After exhaustive yanking, snapping, jerking, changing heads, pushing and shoving, we found no perfect telescoping boatpole in the lot. However, MPS's aptly-named Perfect Pole ($29.95) came clos. A pin-lock pole, it's a good, sturdy design with a channel to keep the pin and holes aligned. It can be operated quickly, by feel.
Hevea and Musto Seaboots
For the evaluation of seaboots, Practical Sailor set a top price of $100 (you can pay scads more if you want to) and gathered up a bunch of candidates, including three pairs of commercial fisherman's boots. These proved heavy and, with bold tread patterns, couldn't match the traction of yachtsman's boots.
The "just right" boots were those from Hevea Pacific ($64) the Musto M1s ($85). And, lo and behold, they're just about identical in weight, height, reinforcements, color, soles, and insoles—everything except the gaiters and liners. So take your pick—name or price.
We also took a look at dinghy boots (a.k.a. racing boots). These are short-in-the-calf boots, light and flexible. To make them fit better, they usually have zippers, laces or hook-and-loop closures.
Of the five dinghy boots, Ronstan's Zip Dinghy boots ($54-$67) and Musto's M3 One Design model ($59) appeared to us to be the best.
Casio SPF-40 Marine Watch
A trusted watchmaker friend once explained that the smaller the watch, the less accurate it was, and also the less fragile. He said that there was no such thing as a waterproof watch, unless it had a bellows to accommodate the drastic air volume change when a sailor jumped from 95° air into 65° water.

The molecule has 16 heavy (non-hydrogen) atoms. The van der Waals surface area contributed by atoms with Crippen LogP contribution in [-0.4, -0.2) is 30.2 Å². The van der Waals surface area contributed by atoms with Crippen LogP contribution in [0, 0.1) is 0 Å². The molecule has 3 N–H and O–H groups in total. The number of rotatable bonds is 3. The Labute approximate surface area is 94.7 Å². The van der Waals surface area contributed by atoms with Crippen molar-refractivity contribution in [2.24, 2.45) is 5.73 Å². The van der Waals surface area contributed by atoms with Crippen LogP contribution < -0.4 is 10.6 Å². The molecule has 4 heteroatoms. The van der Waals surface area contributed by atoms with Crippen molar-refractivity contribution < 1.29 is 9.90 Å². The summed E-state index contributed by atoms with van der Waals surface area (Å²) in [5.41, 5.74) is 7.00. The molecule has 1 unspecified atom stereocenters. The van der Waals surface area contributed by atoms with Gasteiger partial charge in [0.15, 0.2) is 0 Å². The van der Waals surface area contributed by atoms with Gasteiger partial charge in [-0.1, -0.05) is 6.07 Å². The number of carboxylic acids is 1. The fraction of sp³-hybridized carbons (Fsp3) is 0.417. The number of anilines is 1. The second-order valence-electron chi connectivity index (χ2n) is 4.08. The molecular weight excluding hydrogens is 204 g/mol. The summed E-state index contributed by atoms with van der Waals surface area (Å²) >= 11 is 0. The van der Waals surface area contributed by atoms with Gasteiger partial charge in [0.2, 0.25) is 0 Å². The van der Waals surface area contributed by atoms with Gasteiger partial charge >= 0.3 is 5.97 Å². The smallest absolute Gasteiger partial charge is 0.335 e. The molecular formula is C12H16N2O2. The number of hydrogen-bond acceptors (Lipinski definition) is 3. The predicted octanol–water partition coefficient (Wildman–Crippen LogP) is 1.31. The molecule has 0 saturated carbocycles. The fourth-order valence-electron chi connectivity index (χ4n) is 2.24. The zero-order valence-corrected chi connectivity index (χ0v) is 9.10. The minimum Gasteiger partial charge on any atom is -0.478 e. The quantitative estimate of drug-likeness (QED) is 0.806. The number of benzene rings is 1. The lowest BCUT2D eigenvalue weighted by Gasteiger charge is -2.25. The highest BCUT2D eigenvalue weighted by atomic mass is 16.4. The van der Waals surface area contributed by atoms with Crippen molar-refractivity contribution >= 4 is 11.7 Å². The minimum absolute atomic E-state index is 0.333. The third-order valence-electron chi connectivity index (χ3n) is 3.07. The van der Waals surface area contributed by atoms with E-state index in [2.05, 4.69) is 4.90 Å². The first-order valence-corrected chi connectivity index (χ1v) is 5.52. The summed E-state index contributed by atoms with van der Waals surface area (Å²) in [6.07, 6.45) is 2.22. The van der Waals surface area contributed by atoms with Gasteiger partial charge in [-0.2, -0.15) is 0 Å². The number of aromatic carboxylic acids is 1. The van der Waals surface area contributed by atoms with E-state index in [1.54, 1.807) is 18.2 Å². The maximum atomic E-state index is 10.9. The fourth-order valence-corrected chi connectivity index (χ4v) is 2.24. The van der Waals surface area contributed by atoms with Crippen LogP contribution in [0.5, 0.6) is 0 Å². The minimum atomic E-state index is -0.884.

These one-time truisms were especially true for yacht timers. Countdown racing watches used to be pocket-watch sized, quite accurate, and not too waterproof. (We note in the catalogs that pocket watches seem to be having a little comeback these days, but it's unlikely to last.)
As with most things electronic, watches now do everything but get your mother-in-law off to the bus station. Sailing watches are keeping pace—performing more functions in less volume, while keeping their accuracy and staying quite waterproof.
Practical Sailor gathered up 10 watches from seven manufacturers, and assessed them in 24 different charted categories ranging from case material to water resistance to moon data to weight to readability to just plain comfort. The price limit was arbitrarily set at $350, which eliminated a lot of watches, including the archetype of all marine watches, the Rolex Submariner, choice of James Bond and plenty of other swift dudes. The Submariner, as cool and accurate as it may be, is not exactly a modern watch. It has gears, a spring, escapement, bearings—and it ticks.
The price range for watches PS examined ranged from $50 for a Del Mar Tide Watch, to $70 for the very famous Casio G-Shock DW6100 (one of the most successful watches ever made), to $325 for the Suunto Yachtsman, a carbon-fiber/aluminum wonder from Finland; and $349 for Casio's Pathfinder GPS, which is a wonderful gadget, but not an urgent buy for those who already have GPS aboard.